Why? In part because the dominant model that has ruled drug discovery for decades is starting to give way to a new approach

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North Huntingdon mom’s diseases puts her among ‘Millions Missing’

A North Huntingdon mother of four is among about 2 million Americans part of a group — “Millions Missing” — that no one wants to join because it means having chronic fatigue syndrome and multiple complications she has had to deal with for about 25 years.

“When I walk, my heart feels stressed,” even if it is just walking around the house, said Melissa L. Karabin, 42, who has been diagnosed with myalgic encephalomyelitis/chronic fatigue syndrome, a multisystem disease for which there is no cure and treatments may or may not work to make life easier.

The once-active Norwin High

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For Genetic Diseases, a Patient-First Approach Delivers More Precise Prognoses

PM will be especially relevant for the orphan drug market, which was projected in early 2020 to account for almost 40% of FDA approvals that year.2 More drug manufacturers are developing orphan drug products despite their financial value, which is sometimes limited and dependent upon the size of the targeted population that may benefit from a specialty drug. At the same time, this trend is making the orphan drug market more competitive and increasing the potential for reduced costs and broader patient accessibility. The products are often expensive because they target specific conditions. According to a recent IQVIA report,

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Clear evidence for a link between pro-inflammatory diets and 27 chronic diseases. Here’s how you can eat better

Almost half of all Australians live with a chronic disease, which contribute to some 90% of deaths.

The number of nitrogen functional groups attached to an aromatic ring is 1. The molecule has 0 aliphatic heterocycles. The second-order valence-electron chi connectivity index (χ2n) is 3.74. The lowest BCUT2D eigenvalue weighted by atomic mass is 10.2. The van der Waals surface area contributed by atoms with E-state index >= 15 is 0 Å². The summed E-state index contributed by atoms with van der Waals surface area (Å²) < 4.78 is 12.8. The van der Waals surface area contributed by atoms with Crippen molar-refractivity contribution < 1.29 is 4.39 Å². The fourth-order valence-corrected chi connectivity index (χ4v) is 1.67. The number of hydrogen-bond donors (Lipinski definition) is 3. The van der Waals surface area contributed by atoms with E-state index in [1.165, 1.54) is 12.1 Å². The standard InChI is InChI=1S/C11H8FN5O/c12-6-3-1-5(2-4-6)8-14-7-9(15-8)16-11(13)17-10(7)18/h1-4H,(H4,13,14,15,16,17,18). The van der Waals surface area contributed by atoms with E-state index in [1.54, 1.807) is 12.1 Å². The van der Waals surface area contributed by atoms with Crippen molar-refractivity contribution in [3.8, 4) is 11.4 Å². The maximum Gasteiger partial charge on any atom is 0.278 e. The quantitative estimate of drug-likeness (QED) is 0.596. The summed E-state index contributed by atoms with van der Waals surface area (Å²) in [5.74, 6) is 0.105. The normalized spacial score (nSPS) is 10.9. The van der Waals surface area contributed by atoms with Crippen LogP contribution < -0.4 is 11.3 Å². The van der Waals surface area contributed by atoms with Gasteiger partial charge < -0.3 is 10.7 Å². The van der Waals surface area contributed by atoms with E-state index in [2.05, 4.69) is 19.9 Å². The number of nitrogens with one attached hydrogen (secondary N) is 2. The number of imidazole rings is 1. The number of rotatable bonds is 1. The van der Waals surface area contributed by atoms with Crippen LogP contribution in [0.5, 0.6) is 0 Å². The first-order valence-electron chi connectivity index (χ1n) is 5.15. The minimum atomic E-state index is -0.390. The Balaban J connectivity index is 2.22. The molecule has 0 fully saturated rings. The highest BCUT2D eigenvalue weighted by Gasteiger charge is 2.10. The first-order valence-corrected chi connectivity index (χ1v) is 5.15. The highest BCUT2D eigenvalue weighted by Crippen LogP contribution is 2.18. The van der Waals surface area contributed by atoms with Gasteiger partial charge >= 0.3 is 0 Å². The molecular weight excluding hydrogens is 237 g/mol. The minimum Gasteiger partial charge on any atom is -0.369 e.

It’s no secret our diet can have a major impact on our health. But our new umbrella review, published this week in Advances in Nutrition, provides compelling evidence that pro-inflammatory diets increase the risk of 27 chronic diseases and premature death. An umbrella review is a review of multiple reviews, and is among the highest levels of evidence.

What’s more, reducing inflammation by eating better could cut our risk of developing certain chronic diseases.




Read more:
The rise of ultra-processed foods

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CORRECTED-Pfizer COVID-19 shot effective for people with chronic diseases- Israel study

(Corrects figures in paragraphs 2, 12 to 1.4 mln from 1.2 mln and 700,000 from 596,618 respectively)

* See Reuters’ vaccine tracker: https://tmsnrt.rs/3sNM1io

By Maayan Lubell

JERUSALEM, April 22 (Reuters) – The COVID-19 vaccine developed by Pfizer and BioNTech is effective at preventing symptomatic and severe disease in people with some chronic illnesses, like diabetes and heart disease, the biggest real-world study showed on Thursday.

The analysis of almost 1.4 million people by Israel’s largest healthcare provider will offer further hope for countries as they get shots into citizens’ arms, particularly those considered vulnerable, and curb the pandemic that has